Nicki Minaj stopped by LIVE! with Regis & Kelly to promote her record-setting album, Pink Friday, and proceeded to charm the hosts with her powerful lyrics. Oh wait, that didn’t happen. Instead, her booty gave 79-year old Regis Philbin a woody.
After performing her hit single “Right Thru Me,” the 25-year-old rapper went over to chat with Regis and Kelly about Pink Friday. Kelly complimented her hair, while Regis was staring at something else. He checked out her outfit and blurted out, “I love the way you dress, this looks like you’ve got a little strap around you there.” After feeling the strap, he then gave Minaj a tap on the booty. Stunned, Kelly shrieked, “Regis! What just happened?”
Regis followed up the ass tap by asking Nicki what advice Lil Wayne has given her. “Wayne tells me to go hard,” she said, to which he replied, “Go hard? I wish I could.” Nicki Minaj played it cool on the show but later tweeted that she was “in shock” after Regis tapped her.
It’s convenient to blame Nicki Minaj for the sexy, form-fitting costumes she wears in public. But I’ve never bought into the excuse that a sexy outfit is an invitation for sexual harassment. Ugly women are raped and molested all the time. Regardless of a woman’s fashion, it’s a man’s responsibility to conduct himself in a reasonable fashion. I’m sure Nicki’s been around male hosts that didn’t make her feel uncomfortable.
I know what you’re thinking: “Well, Rihanna groped her at the AMAs and no one complained.” Regis barely tapped her thighs, so what’s the difference? No, this isn’t a case of “if it’s cool for Rihanna, it should be cool for Regis.” Nicki and Rihanna are probably friendly like that offstage. By that logic, the groping in Rihanna’s case could be classified as consensual. Also, if you replace Regis with Drake or Lil Wayne, two men who are much younger and well-known associates of Nicki’s, I doubt that people would’ve perceived it as inappropriate. What does that say about the way people are reacting to this thing? I don’t know, but I do know that it makes it less of a sexual harassment issue as Nicki Minaj’s “OMG! I was in shock!!” reaction would lead us to believe.
Also, this doesn’t strike me as a race issue. Don’t make that face, I’m serious. It’s not a race issue. Folks are already calling for Regis Philbin to apologize or be fired. Seriously? Should Rihanna also apologize?
But since we’re pointing fingers, let’s point one in Kelly Ripa’s direction. Just as Regis acted inappropriately by tapping Nicki’s thighs, Kelly Ripa should also be yelled at for keeping the conversation squarely focused on her curvature and her fashion. In fact, Kelly Ripa should also apologize for comparing waists with Nicki Minaj. How dare she?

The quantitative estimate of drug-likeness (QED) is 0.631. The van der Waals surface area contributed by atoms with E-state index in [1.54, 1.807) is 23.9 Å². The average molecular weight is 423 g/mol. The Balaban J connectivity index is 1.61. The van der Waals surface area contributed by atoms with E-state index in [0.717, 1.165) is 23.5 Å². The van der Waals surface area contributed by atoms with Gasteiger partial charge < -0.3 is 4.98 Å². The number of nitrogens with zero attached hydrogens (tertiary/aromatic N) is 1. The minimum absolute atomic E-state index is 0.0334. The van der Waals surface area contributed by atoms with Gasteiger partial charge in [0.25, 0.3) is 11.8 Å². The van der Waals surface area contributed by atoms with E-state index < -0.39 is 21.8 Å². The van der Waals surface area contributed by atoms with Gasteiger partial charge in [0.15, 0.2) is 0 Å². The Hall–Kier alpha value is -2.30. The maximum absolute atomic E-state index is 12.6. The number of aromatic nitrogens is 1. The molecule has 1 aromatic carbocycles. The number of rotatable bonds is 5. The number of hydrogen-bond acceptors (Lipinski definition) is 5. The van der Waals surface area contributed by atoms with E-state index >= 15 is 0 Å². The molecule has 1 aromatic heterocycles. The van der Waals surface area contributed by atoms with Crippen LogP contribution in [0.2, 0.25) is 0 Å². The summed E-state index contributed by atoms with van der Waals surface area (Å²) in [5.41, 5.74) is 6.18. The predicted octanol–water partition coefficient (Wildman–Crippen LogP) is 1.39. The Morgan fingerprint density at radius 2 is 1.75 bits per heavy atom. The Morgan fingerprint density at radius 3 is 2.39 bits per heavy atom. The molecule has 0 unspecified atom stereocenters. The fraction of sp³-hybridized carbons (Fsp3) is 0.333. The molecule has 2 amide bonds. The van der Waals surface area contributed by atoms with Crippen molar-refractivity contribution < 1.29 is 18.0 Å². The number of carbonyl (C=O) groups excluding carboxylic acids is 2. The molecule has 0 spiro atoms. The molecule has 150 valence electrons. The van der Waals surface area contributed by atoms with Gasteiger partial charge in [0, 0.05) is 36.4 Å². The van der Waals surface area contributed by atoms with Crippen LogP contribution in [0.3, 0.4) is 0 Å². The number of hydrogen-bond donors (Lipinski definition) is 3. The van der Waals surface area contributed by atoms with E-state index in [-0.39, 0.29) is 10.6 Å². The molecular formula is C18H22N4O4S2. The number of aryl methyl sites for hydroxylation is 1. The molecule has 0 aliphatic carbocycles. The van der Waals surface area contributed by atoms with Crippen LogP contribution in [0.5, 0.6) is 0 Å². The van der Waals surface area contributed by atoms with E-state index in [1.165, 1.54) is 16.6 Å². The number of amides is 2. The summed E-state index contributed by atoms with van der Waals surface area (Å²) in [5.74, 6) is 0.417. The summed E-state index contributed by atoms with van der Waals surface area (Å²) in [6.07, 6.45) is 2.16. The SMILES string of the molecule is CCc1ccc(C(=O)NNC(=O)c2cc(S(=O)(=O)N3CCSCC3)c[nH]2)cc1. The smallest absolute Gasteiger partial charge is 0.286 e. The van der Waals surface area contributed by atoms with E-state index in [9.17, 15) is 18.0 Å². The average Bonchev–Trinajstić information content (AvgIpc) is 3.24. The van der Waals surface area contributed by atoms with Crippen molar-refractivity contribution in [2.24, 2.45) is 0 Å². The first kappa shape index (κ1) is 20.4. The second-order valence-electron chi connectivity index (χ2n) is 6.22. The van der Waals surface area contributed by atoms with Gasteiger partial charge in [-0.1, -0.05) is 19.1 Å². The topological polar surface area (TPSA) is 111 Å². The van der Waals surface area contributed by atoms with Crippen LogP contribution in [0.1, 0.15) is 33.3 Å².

What I’m trying to say is that none of this would be possible without Nicki Minaj’s cooperation. There’s a reason why people seem to only want to quiz her on her style as opposed to her substance. I don’t remember people constantly discussing the size of Lauryn Hill’s hips during interviews or the color of MC Lyte’s hair. If a sexualized barbie is what Nicki Minaj presents herself as, a sexualized barbie is exactly how people will treat her. She can’t have it both ways.
My main criticism of Nicki has always been that she allowed the industry to force her into the traditional route female celebs take to success. Surely, women still have a hard time surviving in the male-dominated music industry.
Look no further than the latest Grammy nominees for Album of the Year and you’ll see how pop success reflects certain career choices. For example, no one wanted Lady Gaga when she was an average brunette with mean keyboard skills. It took dying her hair blonde and getting nekkid in damn near every photoshoot to finally break through. Katy Perry’s first musical foray was via a gospel album. Success eluded her until she kissed a girl and liked it. This is the predicament of women in the music business. The ones who endure have had to make some tricky decisions.
Nicki MInaj just posted the highest sales numbers for a female rapper since Lauryn. The fact that she did it by sexualizing her image at the expense of quality music betrays the sexism still entrenched in our culture. But it’s still a choice. And bootygate is a symptom of the problematic nature of this choice, not its cause.